Carole Bass is an investigative journalist who writes about public health, legal affairs, the environment, and nanotechnology. She was a 2008 Alicia Patterson fellow, reporting on toxic chemicals on the job.

Recent Articles

Despite Hype, Pratt & Whitney Study Shows Cancer Increase

The second phase of a massive study found somewhat elevated brain cancer rates at one Pratt & Whitney Aircraft factory. You wouldn’t know that from the headlines.

publication: New Haven Independent
published: June 2010
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This Is Your Brain on Nano-Silica

Patients of the future might find doctors injecting tiny bits of silica into their brains. Tomas Guilarte wants to find out whether that’s safe.

publication: New Haven Independent
published: May 2010
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Carbon Nanotubes: The New Asbestos?

These tiny cylinders — wondrously strong and light — are among the most common nanomaterials. They’re also the ones producing the most alarming health and safety studies.

publication: Occupational Health at Work
published: January 2010
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Radio interview: KDHX in St. Louis

Jean Ponzi of KDHX in St. Louis interviewed me about the risks of nanoparticles.

publication: KDHX Radio
published: September 2009
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Tiny Troubles

How nanoparticles are changing everything from our sunscreen to our supplements.

publication: E Magazine
published: July 2009
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Why Is Black Lung Back? Tracking An Epidemiological Mystery

Black lung disease used to be nearly as common as dirty fingernails among American coal miners. Now it’s back: After a 90 percent drop, the rate of the deadly illness has doubled in recent years. Federal scientists are trying to find out why.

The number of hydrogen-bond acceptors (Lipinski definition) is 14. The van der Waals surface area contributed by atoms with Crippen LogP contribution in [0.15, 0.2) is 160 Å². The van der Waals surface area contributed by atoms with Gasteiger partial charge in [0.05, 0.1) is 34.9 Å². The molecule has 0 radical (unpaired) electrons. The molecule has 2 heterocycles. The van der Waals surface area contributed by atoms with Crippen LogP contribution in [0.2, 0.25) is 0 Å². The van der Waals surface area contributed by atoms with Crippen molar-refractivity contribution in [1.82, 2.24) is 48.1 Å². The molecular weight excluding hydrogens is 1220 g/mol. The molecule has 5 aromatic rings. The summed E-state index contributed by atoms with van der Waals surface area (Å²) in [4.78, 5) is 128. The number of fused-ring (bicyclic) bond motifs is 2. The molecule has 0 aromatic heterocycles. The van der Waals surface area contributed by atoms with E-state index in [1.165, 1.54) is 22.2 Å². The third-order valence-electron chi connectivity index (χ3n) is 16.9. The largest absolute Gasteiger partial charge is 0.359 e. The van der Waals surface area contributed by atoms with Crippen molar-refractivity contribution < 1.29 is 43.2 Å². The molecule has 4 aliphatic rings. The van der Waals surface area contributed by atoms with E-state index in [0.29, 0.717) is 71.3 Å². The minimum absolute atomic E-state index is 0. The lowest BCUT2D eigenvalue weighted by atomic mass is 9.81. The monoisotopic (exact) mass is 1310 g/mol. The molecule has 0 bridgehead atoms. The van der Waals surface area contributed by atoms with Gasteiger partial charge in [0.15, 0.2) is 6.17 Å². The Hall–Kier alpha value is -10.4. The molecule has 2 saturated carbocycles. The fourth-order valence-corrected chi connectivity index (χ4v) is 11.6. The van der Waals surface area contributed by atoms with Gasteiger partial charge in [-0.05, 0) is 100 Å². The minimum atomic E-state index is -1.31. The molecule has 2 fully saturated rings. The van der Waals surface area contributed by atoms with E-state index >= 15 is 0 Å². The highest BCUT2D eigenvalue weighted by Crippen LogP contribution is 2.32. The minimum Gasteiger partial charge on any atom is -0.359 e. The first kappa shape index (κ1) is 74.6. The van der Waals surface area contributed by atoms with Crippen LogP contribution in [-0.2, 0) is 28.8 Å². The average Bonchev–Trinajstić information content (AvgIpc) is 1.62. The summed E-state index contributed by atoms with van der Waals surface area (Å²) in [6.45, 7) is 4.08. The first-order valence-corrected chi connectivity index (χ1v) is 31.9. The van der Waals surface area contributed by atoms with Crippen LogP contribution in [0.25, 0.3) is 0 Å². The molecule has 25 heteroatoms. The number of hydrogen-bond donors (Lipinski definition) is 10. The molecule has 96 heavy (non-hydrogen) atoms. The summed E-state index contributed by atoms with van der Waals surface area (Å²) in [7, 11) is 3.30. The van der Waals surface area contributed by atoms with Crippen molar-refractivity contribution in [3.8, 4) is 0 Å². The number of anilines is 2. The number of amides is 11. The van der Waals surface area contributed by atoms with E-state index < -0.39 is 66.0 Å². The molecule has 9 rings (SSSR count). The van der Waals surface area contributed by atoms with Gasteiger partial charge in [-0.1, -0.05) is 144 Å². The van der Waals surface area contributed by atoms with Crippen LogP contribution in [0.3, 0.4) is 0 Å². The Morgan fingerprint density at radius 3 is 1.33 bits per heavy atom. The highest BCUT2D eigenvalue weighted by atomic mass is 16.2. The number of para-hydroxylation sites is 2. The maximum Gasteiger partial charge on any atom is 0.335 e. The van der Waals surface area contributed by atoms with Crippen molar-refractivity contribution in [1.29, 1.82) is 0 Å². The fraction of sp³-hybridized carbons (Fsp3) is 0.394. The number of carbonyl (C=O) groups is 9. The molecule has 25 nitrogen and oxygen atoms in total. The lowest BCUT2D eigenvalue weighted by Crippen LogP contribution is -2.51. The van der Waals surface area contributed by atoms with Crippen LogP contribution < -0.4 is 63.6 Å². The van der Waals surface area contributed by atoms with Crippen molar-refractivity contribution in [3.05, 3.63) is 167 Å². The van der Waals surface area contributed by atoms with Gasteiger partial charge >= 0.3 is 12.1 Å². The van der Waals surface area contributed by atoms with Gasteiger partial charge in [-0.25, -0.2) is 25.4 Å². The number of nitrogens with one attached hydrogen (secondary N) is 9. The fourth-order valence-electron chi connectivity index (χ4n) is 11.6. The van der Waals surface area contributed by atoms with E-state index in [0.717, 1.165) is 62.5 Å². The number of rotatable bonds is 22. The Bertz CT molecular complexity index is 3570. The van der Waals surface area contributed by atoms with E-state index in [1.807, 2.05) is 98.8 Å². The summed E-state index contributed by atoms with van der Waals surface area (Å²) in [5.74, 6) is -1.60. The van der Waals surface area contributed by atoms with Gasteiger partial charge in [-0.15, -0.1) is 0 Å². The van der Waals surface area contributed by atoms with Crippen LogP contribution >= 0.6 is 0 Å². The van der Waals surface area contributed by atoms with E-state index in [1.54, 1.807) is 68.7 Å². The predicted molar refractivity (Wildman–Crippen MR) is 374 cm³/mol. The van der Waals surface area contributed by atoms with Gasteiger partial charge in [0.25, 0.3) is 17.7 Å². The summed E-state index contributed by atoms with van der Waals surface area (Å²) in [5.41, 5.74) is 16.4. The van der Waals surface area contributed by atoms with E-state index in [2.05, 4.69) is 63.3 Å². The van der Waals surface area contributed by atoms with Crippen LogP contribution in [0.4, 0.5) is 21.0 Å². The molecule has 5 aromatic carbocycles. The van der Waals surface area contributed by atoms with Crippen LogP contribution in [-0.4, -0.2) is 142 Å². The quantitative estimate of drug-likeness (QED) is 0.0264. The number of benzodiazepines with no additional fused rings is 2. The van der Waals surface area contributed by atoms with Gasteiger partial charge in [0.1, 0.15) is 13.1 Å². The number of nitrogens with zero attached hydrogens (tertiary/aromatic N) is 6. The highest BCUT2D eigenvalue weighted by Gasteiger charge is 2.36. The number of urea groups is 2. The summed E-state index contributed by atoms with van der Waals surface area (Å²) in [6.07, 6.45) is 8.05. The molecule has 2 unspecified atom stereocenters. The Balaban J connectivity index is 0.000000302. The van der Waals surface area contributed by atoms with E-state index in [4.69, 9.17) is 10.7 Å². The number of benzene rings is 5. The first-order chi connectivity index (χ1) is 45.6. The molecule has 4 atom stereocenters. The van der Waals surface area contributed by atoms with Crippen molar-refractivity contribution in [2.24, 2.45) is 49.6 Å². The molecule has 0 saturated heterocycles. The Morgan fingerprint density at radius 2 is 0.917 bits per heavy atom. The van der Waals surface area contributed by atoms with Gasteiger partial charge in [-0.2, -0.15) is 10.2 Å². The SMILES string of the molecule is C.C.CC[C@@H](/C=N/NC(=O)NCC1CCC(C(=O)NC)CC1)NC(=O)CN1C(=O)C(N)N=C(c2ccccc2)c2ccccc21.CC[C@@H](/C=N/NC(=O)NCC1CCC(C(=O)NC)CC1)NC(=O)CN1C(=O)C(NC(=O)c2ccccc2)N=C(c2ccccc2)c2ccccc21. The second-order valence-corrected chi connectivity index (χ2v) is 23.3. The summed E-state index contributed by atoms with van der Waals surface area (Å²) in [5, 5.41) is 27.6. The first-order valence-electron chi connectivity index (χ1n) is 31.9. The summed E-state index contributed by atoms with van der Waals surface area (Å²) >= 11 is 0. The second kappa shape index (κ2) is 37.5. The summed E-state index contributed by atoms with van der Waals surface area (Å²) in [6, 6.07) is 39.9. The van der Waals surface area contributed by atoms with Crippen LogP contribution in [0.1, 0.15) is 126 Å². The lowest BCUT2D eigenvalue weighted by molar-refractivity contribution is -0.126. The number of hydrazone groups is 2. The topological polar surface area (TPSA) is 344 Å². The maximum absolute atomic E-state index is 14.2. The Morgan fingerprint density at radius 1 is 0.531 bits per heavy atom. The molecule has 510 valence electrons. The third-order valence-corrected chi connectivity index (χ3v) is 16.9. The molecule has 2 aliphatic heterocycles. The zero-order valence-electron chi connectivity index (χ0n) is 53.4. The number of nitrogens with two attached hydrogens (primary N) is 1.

publication: New Haven Independent
published: January 2009
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Amory Lovins: Energy Efficiency is the Key

The world’s biggest untapped energy source, according to energy expert Amory Lovins, is efficiency. But don’t call it “conservation.”

publication: Yale Environment 360
published: November 2008
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Nanotechnology Now

In makeshift labs and old factory buildings, Connecticut entrepreneurs are trying to engineer commercial breakthroughs using the science of the very, very small.

publication: Connecticut Magazine
published: October 2008
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OSHA, Inspect Thyself

Pushed out for blowing the whistle on OSHA’s failure to protect its own employees, Adam Finkel is still trying to get the workers’-health agency to do its job.

publication: Alternet
published: July 2008
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The Risks and Rewards of Nanotechnology (radio interview)

New Hampshire Public Radio’s “Word of Mouth” show interviewed me for a segment on nanotechnology.

publication: New Hampshire Public Radio
published: July 2008
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Nanotech: The Unknown Risks

“It’s green, it’s clean, it’s never seen — that’s nanotechnology!” That exuberant motto, used by an executive at a nanotech trade group, reflects the enthusiasm about nanotechnology, now used in everything from computer keyboards to toothpaste. But the motto is open for debate. For while nanotech does hold clean and green potential, it also poses possible serious risks to the environment and human health — risks that researchers have barely begun to probe, and regulators have barely begun to regulate.

publication: Yale Environment 360
published: June 2008
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(Nano)Silver Bullet

Your toothpaste and computer keyboard might be pesticides. As manufacturers lace more and more ordinary household goods with germ-killing nano toxins, federal regulators — and the environment — struggle to keep up.

publication: The New Republic
published: May 2008
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Solving a Massive Worker Health Puzzle

The largest workplace health study ever conducted is applying cutting-edge techniques to investigating an apparent cancer cluster—and highlighting the reasons why science doesn’t always protect us at work

publication: Scientific American
published: March 2008
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As Nanotech’s Promise Grows, Will Puny Particles Present Big Health Problems?

Amid the great promise nanotechnology offers, big questions remain on health dangers posed by exposure to tissue-penetrating particles

published: February 2008
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Yale’s Big Green Experiment

A world-class university gets serious about its environmental footprint.

publication: Yale Alumni Magazine
published: November 2007
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On the Job

The novel is set a century ago, but workplace tragedy is still with us.

publication: New Haven Review
published: August 2007
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